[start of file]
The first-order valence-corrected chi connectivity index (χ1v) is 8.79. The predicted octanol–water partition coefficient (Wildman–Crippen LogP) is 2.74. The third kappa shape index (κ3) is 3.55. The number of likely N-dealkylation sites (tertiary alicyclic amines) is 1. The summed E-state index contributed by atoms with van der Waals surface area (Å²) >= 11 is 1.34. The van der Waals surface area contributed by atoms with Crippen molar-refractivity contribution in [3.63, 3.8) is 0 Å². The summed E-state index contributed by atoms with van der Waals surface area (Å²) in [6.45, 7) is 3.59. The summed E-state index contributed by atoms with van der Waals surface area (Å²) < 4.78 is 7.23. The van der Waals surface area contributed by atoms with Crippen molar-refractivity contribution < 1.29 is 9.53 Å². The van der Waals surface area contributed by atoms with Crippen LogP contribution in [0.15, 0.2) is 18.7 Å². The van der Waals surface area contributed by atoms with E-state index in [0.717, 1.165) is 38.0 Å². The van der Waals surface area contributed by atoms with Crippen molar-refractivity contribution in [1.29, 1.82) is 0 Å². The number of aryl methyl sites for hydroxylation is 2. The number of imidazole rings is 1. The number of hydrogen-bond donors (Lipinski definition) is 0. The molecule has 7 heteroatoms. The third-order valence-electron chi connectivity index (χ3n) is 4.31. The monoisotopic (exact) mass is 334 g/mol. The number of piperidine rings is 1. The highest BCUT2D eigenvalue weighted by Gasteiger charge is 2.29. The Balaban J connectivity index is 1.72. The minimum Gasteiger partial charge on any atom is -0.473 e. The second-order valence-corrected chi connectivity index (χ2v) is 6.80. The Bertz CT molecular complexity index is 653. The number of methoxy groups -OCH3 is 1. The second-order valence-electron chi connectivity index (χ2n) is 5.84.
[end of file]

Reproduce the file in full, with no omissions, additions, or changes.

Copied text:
The first-order valence-corrected chi connectivity index (χ1v) is 8.79. The predicted octanol–water partition coefficient (Wildman–Crippen LogP) is 2.74. The third kappa shape index (κ3) is 3.55. The number of likely N-dealkylation sites (tertiary alicyclic amines) is 1. The summed E-state index contributed by atoms with van der Waals surface area (Å²) >= 11 is 1.34. The van der Waals surface area contributed by atoms with Crippen molar-refractivity contribution in [3.63, 3.8) is 0 Å². The summed E-state index contributed by atoms with van der Waals surface area (Å²) in [6.45, 7) is 3.59. The summed E-state index contributed by atoms with van der Waals surface area (Å²) < 4.78 is 7.23. The van der Waals surface area contributed by atoms with Crippen molar-refractivity contribution < 1.29 is 9.53 Å². The van der Waals surface area contributed by atoms with Crippen LogP contribution in [0.15, 0.2) is 18.7 Å². The van der Waals surface area contributed by atoms with E-state index in [0.717, 1.165) is 38.0 Å². The van der Waals surface area contributed by atoms with Crippen molar-refractivity contribution in [1.29, 1.82) is 0 Å². The number of aryl methyl sites for hydroxylation is 2. The number of imidazole rings is 1. The number of hydrogen-bond donors (Lipinski definition) is 0. The molecule has 7 heteroatoms. The third-order valence-electron chi connectivity index (χ3n) is 4.31. The monoisotopic (exact) mass is 334 g/mol. The number of piperidine rings is 1. The highest BCUT2D eigenvalue weighted by Gasteiger charge is 2.29. The Balaban J connectivity index is 1.72. The minimum Gasteiger partial charge on any atom is -0.473 e. The second-order valence-corrected chi connectivity index (χ2v) is 6.80. The Bertz CT molecular complexity index is 653. The number of methoxy groups -OCH3 is 1. The second-order valence-electron chi connectivity index (χ2n) is 5.84.